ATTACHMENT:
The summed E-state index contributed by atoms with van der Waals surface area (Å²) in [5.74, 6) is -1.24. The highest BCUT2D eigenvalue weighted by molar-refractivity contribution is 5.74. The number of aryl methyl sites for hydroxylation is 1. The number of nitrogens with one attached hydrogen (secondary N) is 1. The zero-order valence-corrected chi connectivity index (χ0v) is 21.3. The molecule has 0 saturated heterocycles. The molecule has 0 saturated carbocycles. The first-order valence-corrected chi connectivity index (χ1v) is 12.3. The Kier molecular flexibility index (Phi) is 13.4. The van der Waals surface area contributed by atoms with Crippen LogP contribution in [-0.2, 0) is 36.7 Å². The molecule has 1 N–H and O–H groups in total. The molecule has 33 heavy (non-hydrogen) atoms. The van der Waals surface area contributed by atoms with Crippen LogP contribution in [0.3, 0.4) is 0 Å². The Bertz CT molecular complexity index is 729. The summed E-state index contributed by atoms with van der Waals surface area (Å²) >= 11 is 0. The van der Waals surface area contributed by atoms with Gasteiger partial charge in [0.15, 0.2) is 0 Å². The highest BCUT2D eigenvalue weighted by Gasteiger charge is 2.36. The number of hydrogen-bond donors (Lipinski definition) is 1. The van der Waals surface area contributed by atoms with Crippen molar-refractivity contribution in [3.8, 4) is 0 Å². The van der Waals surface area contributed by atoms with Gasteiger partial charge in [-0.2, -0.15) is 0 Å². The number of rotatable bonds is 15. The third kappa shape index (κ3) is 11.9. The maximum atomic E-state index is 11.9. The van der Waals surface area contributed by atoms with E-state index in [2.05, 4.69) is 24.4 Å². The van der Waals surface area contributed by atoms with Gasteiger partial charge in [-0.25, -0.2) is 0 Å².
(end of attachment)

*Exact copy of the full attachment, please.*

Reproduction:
The summed E-state index contributed by atoms with van der Waals surface area (Å²) in [5.74, 6) is -1.24. The highest BCUT2D eigenvalue weighted by molar-refractivity contribution is 5.74. The number of aryl methyl sites for hydroxylation is 1. The number of nitrogens with one attached hydrogen (secondary N) is 1. The zero-order valence-corrected chi connectivity index (χ0v) is 21.3. The molecule has 0 saturated heterocycles. The molecule has 0 saturated carbocycles. The first-order valence-corrected chi connectivity index (χ1v) is 12.3. The Kier molecular flexibility index (Phi) is 13.4. The van der Waals surface area contributed by atoms with Crippen LogP contribution in [-0.2, 0) is 36.7 Å². The molecule has 1 N–H and O–H groups in total. The molecule has 33 heavy (non-hydrogen) atoms. The van der Waals surface area contributed by atoms with Crippen LogP contribution in [0.3, 0.4) is 0 Å². The Bertz CT molecular complexity index is 729. The summed E-state index contributed by atoms with van der Waals surface area (Å²) >= 11 is 0. The van der Waals surface area contributed by atoms with Gasteiger partial charge in [0.15, 0.2) is 0 Å². The highest BCUT2D eigenvalue weighted by Gasteiger charge is 2.36. The number of hydrogen-bond donors (Lipinski definition) is 1. The van der Waals surface area contributed by atoms with Crippen molar-refractivity contribution in [3.8, 4) is 0 Å². The van der Waals surface area contributed by atoms with Gasteiger partial charge in [-0.2, -0.15) is 0 Å². The number of rotatable bonds is 15. The third kappa shape index (κ3) is 11.9. The maximum atomic E-state index is 11.9. The van der Waals surface area contributed by atoms with E-state index in [2.05, 4.69) is 24.4 Å². The van der Waals surface area contributed by atoms with Gasteiger partial charge in [-0.25, -0.2) is 0 Å².